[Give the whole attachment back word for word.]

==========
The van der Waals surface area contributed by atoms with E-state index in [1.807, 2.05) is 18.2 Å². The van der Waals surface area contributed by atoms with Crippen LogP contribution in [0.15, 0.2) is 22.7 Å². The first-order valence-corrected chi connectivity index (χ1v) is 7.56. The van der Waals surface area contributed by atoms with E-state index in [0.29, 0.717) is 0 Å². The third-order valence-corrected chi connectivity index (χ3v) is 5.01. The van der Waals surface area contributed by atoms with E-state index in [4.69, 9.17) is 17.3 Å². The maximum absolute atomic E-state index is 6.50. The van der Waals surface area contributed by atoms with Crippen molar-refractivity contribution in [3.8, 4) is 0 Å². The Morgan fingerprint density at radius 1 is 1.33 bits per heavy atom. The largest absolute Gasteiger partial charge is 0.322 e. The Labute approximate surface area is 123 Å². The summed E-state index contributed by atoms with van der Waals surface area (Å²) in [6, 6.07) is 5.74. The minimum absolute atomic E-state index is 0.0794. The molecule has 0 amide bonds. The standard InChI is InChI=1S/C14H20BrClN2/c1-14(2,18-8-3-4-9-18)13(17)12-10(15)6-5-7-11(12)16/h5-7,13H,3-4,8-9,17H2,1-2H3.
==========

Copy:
The van der Waals surface area contributed by atoms with E-state index in [1.807, 2.05) is 18.2 Å². The van der Waals surface area contributed by atoms with Crippen LogP contribution in [0.15, 0.2) is 22.7 Å². The first-order valence-corrected chi connectivity index (χ1v) is 7.56. The van der Waals surface area contributed by atoms with E-state index in [0.29, 0.717) is 0 Å². The third-order valence-corrected chi connectivity index (χ3v) is 5.01. The van der Waals surface area contributed by atoms with E-state index in [4.69, 9.17) is 17.3 Å². The maximum absolute atomic E-state index is 6.50. The van der Waals surface area contributed by atoms with Crippen molar-refractivity contribution in [3.8, 4) is 0 Å². The Morgan fingerprint density at radius 1 is 1.33 bits per heavy atom. The largest absolute Gasteiger partial charge is 0.322 e. The Labute approximate surface area is 123 Å². The summed E-state index contributed by atoms with van der Waals surface area (Å²) in [6, 6.07) is 5.74. The minimum absolute atomic E-state index is 0.0794. The molecule has 0 amide bonds. The standard InChI is InChI=1S/C14H20BrClN2/c1-14(2,18-8-3-4-9-18)13(17)12-10(15)6-5-7-11(12)16/h5-7,13H,3-4,8-9,17H2,1-2H3.